The median income for a household in the town was $55,255, and the median income for a family was $61,942. Males had a median income of $41,719 versus $32,500 for females. The per capita income for the town was $23,413. About 2.5% of families and 4.1% of the population were below the poverty line, including 4.5% of those under age 18 and 5.0% of those age 65 or over.


Randolph is situated in the Greater Boston Area, which has excellent rail, air, and highway facilities. State Route 128 and Interstate Route 495 divide the region into inner and outer zones, which are connected by numerous “spokes” providing direct access to the airport, port, and intermodal facilities of Boston.

Major highways[edit]

The principal highways are the concurrent Interstate 93 and U.S. Route 1, which clips the northern edge of the town; parallel north-south State Massachusetts Route 24 (the Fall River Expressway) and Massachusetts Route 28. Massachusetts Route 139 runs east-west through the town.


Commuter rail service to South Station, Boston, is available on the Middleboro line from the Holbrook/Randolph Rail Station located on the Holbrook/Randolph Town line and Union Street (Route 139). The MBTA Red Line is accessible in Braintree and Quincy.


Randolph is a member of the Massachusetts Bay Transportation Authority (MBTA) which provides fixed route service to Quincy Adams, Quincy Center and Ashmont Stations. Randolph is served by Bus 240 from Ashmont Station and the 238 Bus from Quincy Center Station. The MBTA also provides THE RIDE, a paratransit service for the elderly and disabled.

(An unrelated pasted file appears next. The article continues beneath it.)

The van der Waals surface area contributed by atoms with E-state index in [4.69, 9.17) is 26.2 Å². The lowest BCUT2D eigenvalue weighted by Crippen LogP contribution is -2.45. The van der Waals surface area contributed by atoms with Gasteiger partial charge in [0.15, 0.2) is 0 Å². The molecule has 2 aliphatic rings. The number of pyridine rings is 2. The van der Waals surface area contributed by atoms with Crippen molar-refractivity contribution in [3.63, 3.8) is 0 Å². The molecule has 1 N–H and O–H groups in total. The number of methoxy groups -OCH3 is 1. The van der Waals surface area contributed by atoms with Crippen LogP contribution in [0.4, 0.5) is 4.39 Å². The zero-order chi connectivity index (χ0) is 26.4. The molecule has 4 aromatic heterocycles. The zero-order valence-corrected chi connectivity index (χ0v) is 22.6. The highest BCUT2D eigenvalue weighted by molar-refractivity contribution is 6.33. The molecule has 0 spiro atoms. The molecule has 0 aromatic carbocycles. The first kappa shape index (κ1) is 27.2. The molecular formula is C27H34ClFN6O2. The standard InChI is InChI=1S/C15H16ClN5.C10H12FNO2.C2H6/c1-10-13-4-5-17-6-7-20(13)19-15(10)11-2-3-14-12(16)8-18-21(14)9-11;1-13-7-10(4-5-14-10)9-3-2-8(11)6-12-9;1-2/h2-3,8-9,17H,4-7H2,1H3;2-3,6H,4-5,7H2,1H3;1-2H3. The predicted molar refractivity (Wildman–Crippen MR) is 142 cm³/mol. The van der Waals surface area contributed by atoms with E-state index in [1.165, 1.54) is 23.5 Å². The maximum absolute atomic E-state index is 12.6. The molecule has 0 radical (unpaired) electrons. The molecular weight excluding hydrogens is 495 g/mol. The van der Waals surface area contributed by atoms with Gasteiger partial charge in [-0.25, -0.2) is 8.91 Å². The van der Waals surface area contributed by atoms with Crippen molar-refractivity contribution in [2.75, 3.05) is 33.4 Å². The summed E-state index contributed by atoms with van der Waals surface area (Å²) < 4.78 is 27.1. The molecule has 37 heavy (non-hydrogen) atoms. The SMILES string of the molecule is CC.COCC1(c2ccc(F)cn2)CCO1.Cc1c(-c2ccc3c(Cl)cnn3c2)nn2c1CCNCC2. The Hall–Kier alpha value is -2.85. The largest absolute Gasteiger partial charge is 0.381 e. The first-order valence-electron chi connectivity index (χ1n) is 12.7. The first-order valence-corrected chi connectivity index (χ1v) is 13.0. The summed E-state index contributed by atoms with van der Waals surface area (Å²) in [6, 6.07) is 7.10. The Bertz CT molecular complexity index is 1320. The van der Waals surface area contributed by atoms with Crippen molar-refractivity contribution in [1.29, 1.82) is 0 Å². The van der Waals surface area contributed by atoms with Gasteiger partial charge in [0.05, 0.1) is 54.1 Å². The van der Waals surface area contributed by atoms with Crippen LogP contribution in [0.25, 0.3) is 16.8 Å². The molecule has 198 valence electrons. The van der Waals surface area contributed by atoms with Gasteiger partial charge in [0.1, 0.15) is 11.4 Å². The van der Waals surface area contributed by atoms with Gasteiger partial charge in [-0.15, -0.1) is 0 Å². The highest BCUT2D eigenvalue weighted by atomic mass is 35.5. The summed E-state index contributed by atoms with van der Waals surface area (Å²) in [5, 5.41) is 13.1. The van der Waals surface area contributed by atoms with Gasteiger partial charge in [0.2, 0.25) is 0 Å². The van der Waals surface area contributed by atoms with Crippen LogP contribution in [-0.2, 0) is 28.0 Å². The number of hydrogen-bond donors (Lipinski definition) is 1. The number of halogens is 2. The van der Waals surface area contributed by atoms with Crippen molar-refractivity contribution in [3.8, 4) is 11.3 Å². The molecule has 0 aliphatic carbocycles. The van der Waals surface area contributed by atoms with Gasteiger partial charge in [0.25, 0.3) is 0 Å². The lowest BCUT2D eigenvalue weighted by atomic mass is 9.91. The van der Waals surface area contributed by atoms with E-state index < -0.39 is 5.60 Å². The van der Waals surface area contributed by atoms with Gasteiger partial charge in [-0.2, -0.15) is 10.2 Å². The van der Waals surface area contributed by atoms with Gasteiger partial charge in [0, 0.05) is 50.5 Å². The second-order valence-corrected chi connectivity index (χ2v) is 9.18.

The Brockton Area Transit Authority (BAT) provides bus service to Brockton from Ashmont and vice versa.


The Norwood Memorial Airport, a Reliever (RL) facility, is easily accessible. It has 2 asphalt runways 4,001’x 150′ and 4,007’x 150′. Instrument approaches available: Non-precision. However the majority of Randolph residents use Logan International Airport for Air transportation.


Randolph was originally governed by a representative town meeting form of government. In a special election on April 7, 2009, the town adopted a new charter that became effective in January 2010, changing the town’s form of government to a council-manager system.[2][21] The current town manager is David C. Murphy.[22]

Current town council members are:[23]

  • Jason R. Adams, President, at-large
  • Kenrick W. Clifton, Vice President, District 1
  • William Alexopoulos, at-large
  • James F. Burgess, Jr., at-large
  • Paul K. Fernandes, at-large
  • Edward G. Gilbert, at-large
  • Arthur G. Goldstein, District 2
  • Andrew L. Azer, District 3
  • Paul J. Meoni, District 4

Other Boards & Commissions[edit]

  • Board of Assessors (3 members)
  • Board of Health (3 members)
  • Planning Board (5 members)
  • School Committee (7 members)

School Committee[edit]

  • Ida Gordon, Chair
  • Abdi Ibrahim, Vice Chair
  • Cheryl Frazier
  • Emmanuel A. Mecha
  • Andrea Nixon
  • Becky Robateau
  • Kenrick W. Clifton
Voter Registration and Party Enrollment as of October 15, 2008[24]
Party Number of Voters Percentage
Democratic 9,632 49.22%
Republican 1,277 6.53%
Unaffiliated 8,561 43.75%
Minor Parties 100 0.51%
Total 19,570 100%


Randolph has a high school serving grades 9-12 (Randolph High School), a middle school serving grades 6, 7, and 8 (Randolph Community Middle School), and four elementary schools serving grades K-5:

  • John F. Kennedy Elementary School
  • Margaret L. Donovan Elementary School
  • Martin E. Young Elementary School
  • Elizabeth G. Lyons Elementary School

Pre-elementary education (kindergarten) is provided at the respective home schools, the Charles G. Devine Early Childhood Center having been closed in 2007. As part of the Blue Hills Regional School District, Randolph students entering the ninth grade may opt to attend the Blue Hills Regional Technical School, commonly referred to as “Blue Hills” or the Norfolk County Agricultural High School, known as “Aggie”, instead of Randolph High School. The school system is run by the School Committee.